How safe is your shrimp?

FRESNO, Calif. (KFSN) -- Americans love shrimp. We eat an average of almost 4 pounds per year, making it more popular than tuna. About 94 percent of the U.S. shrimp supply is imported -- and the majority of it is farmed. The director of Consumer Reports' Food Safety and Sustainability Center, Urvashi Rangan, Ph.D., says, "Farming can be done responsibly, but when it's not, bacteria and disease can thrive. Antibiotics may seem like a fix, but we don't think so, and they're illegal for use in imported shrimp."

Consumer Reports tested 342 packages of shrimp, farmed and wild, raw and cooked. The shrimp was purchased in large chain supermarkets, big-box stores and "natural" food stores in 27 cities across the country.

Overall, 60 percent of the raw shrimp samples tested positive for bacteria, so safe preparation is very important. And 11 samples, or about 5 percent of imported, raw, farmed shrimp, had antibiotic residues. Rangan says, "The antibiotic use is particularly troubling because it's illegal, it promotes antibiotic resistance, and it just isn't a responsible way of farming."

The Food and Drug Administration is responsible for inspecting shrimp coming into the U.S. to make sure it doesn't contain any drugs or chemicals that aren't permitted. But last year it examined less than 4 percent of foreign shrimp shipments and tested less than 1 percent. Consumer Reports is urging the FDA to step up its inspections.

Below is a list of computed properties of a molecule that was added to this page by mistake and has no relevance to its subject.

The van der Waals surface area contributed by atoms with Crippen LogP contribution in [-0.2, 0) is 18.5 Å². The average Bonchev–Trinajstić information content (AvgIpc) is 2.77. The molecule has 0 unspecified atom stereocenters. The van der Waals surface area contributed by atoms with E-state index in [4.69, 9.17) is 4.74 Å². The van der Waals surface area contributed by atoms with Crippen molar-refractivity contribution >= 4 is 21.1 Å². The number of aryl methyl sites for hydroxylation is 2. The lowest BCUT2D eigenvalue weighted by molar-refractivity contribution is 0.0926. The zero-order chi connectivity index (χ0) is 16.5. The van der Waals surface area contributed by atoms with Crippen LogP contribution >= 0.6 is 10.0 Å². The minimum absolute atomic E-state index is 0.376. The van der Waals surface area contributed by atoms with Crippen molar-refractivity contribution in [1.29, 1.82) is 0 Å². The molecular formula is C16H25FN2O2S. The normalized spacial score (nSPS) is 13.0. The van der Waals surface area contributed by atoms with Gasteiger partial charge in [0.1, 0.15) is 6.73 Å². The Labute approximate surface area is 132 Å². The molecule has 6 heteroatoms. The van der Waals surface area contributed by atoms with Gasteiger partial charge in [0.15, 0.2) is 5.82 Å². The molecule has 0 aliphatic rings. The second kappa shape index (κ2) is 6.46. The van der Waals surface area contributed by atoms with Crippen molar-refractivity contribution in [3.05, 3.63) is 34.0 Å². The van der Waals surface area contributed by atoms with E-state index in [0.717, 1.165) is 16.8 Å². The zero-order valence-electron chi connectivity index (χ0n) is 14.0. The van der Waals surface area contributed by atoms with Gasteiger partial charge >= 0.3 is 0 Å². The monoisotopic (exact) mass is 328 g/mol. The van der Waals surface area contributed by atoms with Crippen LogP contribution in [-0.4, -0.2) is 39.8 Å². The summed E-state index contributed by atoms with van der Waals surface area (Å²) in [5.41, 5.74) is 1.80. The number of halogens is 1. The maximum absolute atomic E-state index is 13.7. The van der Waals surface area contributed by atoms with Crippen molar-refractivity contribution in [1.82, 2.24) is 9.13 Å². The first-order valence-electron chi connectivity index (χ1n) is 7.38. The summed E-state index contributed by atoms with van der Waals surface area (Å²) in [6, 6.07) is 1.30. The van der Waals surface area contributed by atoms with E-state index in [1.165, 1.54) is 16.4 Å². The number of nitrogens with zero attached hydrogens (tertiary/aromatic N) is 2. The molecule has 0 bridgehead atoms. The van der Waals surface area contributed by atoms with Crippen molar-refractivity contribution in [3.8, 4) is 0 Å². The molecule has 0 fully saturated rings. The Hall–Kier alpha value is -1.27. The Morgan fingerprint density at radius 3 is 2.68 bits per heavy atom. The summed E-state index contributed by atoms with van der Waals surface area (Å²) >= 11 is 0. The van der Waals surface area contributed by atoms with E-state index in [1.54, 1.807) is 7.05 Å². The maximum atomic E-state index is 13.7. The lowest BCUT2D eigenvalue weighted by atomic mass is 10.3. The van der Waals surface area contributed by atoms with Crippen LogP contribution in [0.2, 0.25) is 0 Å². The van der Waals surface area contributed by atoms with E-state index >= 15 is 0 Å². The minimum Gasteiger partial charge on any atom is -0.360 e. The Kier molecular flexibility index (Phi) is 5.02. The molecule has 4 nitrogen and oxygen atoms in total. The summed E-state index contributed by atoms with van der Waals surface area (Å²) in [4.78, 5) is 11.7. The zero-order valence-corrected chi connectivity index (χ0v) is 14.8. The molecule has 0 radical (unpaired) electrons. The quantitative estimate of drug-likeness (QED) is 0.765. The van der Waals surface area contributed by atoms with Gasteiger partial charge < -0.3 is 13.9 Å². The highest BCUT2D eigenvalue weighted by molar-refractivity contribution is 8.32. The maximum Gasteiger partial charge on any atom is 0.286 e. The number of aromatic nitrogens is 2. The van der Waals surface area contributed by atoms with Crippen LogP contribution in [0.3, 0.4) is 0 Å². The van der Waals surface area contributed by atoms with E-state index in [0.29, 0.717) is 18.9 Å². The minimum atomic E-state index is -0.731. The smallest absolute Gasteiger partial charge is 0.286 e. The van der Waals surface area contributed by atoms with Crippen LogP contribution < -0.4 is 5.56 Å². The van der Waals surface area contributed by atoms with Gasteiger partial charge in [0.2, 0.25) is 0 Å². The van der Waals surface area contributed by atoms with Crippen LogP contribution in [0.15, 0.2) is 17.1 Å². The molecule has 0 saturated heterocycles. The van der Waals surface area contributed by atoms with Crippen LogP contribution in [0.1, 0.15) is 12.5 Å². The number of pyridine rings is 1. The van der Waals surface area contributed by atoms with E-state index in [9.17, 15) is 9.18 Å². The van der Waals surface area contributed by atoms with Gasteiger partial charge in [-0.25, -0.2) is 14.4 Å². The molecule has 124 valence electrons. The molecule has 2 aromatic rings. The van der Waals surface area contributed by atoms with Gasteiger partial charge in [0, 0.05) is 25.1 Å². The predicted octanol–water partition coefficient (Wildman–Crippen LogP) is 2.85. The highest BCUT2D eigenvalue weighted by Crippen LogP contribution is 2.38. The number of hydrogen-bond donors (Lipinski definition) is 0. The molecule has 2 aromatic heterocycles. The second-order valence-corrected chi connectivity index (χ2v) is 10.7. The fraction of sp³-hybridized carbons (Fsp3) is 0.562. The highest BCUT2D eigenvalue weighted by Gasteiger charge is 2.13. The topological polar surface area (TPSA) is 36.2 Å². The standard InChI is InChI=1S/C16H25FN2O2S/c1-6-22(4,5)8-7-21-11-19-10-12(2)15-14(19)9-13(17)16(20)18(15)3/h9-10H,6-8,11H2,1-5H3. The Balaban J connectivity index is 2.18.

Consumer Reports recommends buying responsibly sourced wild shrimp, like those recommended by Seafood Watch or certified by the Marine Stewardship Council. If farmed shrimp are better for your budget, Consumer Reports says look for farmed shrimp certified by Naturland, the Aquaculture Stewardship Council, or Whole Foods Market Responsibly Farmed.

It is important to handle and cook shrimp properly to reduce the risk of spreading bacteria. You can find tips at
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